Open pit mines constitute more than half of global minerals production. Yet most of the large, high-grade, and close to the surface deposits have been depleted or are currently in production. Besides, volatility in commodity prices and stringent environmental regulations limit the up-scaling expansions in large open pits. Consequently, the mines are determined to increase their operational efficiency in order to thrive. This has recently led to major metallurgical improvements in the processing of ores; whereas the improvements in mining of the said ores are relatively overdue in terms of efficiency and technological advancement. This thesis concentrates on the mining activities and their efficiency in open pits with a focus on drilling, blasting, loading, and crushing. As all of these tasks revolve around the fragmentation of run-of-mine ore, their relationships and efficiencies are explored within the context of fragmentation.
Fragmentation is a result of complex interactions between rockmass, blasting geometry, explosive, and timing sequence of blast holes. The influence of rockmass and timing sequence on fragmentation and efficiency are explored, as well as the target fragmentation for efficient loading and crushing. Moreover, the techniques for measuring fragmentation are evaluated as to whether they can benefit mines in terms of efficiency. As the circumstances in open pits are essentially site-specific, these issues are addressed as a case study of the Aitik mine in Sweden.
The research comprised four elements. First, the influence of rockmass fractures on blast results and downstream efficiency was evaluated via full-scale field trials. The fractures in and around the case study mine were mapped using a photogrammetric technique and six production blasts were adapted to the major fracture sets to evaluate the effect of initiation direction on downstream efficiency. Second, the influence of the timing sequence of blast holes was explored within the theories of stress waves interaction and their consequent effect on fragmentation. Theoretical and numerical solutions were accompanied by six field trials in full-scale to evaluate the influence of short delay times on fragmentation and efficiency. Third, an empirical study was conducted to correlate fragmentation to the efficiency of loading and crushing; this was done to define a target fragmentation for the studied case. Finally, the techniques to assess fragmentation were discussed both quantitatively and qualitatively.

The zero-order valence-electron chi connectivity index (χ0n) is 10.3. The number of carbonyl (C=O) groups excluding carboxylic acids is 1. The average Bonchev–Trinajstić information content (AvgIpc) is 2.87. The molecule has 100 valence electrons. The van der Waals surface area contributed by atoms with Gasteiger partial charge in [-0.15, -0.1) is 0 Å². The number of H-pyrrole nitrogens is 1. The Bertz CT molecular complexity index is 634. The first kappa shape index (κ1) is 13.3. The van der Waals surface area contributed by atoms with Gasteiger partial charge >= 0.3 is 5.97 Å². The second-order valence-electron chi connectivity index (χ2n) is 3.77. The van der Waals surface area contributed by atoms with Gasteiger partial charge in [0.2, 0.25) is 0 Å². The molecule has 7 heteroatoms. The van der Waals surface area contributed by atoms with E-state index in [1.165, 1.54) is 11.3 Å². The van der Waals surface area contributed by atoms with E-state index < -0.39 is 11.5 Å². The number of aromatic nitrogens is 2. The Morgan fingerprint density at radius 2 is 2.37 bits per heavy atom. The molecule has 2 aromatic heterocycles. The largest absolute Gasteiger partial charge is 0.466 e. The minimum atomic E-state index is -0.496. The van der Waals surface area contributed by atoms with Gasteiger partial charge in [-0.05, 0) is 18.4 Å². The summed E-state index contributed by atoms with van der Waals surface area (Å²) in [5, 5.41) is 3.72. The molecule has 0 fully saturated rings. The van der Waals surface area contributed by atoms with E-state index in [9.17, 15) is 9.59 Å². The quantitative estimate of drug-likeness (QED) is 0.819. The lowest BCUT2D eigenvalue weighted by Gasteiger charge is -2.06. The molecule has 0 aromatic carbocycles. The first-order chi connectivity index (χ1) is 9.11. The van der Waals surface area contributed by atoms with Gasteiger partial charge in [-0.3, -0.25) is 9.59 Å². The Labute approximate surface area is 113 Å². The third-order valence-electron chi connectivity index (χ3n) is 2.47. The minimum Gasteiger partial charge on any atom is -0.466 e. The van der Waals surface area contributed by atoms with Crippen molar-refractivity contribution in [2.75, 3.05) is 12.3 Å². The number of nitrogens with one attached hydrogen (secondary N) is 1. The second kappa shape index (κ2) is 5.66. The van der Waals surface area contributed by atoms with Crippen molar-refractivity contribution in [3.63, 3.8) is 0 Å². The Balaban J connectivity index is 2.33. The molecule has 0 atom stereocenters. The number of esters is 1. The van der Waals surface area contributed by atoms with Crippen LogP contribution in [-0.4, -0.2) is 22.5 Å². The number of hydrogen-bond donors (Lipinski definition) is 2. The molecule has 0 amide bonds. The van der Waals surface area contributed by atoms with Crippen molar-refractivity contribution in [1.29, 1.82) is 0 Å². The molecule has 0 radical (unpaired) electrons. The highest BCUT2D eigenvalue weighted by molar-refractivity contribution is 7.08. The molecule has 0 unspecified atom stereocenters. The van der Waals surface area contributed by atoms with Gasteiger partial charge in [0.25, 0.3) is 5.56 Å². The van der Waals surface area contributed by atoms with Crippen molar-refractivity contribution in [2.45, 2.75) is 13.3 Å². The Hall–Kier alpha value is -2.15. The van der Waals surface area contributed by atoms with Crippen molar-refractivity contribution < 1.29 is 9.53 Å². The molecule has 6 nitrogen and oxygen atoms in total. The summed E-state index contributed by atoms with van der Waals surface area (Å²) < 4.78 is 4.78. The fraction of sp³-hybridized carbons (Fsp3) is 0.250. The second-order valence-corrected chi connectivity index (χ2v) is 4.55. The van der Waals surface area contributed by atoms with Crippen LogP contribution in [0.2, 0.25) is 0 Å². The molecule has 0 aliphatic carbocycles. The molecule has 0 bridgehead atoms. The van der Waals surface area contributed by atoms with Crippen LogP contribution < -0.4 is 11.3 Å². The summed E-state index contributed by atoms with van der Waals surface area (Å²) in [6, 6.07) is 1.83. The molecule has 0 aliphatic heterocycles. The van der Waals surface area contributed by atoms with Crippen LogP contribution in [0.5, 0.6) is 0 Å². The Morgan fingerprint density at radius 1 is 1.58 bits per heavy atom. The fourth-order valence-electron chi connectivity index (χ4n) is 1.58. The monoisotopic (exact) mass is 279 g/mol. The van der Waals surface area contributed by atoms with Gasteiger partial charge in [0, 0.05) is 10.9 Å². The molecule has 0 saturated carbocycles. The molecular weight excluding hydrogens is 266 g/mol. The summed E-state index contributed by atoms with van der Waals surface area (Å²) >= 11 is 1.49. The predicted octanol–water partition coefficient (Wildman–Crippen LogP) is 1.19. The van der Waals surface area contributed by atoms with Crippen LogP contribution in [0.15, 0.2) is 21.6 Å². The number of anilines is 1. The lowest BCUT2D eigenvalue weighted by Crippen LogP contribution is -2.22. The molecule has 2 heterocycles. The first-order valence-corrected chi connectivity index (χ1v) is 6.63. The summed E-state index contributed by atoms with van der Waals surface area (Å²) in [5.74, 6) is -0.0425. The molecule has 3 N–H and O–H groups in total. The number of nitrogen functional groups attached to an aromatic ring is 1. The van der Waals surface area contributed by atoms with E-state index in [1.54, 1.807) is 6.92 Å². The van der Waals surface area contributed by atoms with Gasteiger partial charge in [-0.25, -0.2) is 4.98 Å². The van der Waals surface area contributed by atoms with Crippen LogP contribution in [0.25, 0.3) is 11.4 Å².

The findings indicated that rockmass fractures have a significant influence on the quality of blasts and efficiency of downstream tasks. In the case study mine, adjustments to orientation of drill pattern and initiation direction of blasts suggested that careful experimentation in this regard can yield a favourable initiation direction with respect to existing discontinuities. Finer fragmentation and higher loading efficiencies can be achieved by adapting the blast designs to the existing fractures, which can lead to significant savings in the long run. On the contrary, the influence of stress waves interaction on blast results turned out to be marginal. Neither the theoretical and numerical solutions nor the field trials showed any significant improvements in blast results from short delays. In fact, it was found rather implausible to expect any noticeable improvements by using short delays.
The empirical method to evaluate target fragmentation proved useful as well. It was shown that by incorporating different data from various sources in a mine, one can follow the ore from muckpile to loaders and then to crushers. Having a qualitative understanding of the fragmentation, and by developing tools to measure efficiency, one can estimate what fragmentation is most favourable for an efficient operation. Finally, two image-based methods to assess fragmentation were discussed in terms of repeatability and statistical significance. It was found that the scatter in both methods is rather large, introducing a certain ambiguity in representativeness of their results. Admittedly, it was found that in matters of long-term efficiency, the number, size and representativeness of assessed samples are of more importance compared to the accuracy of individual measurements.
Luleå, 2016. , 60 p.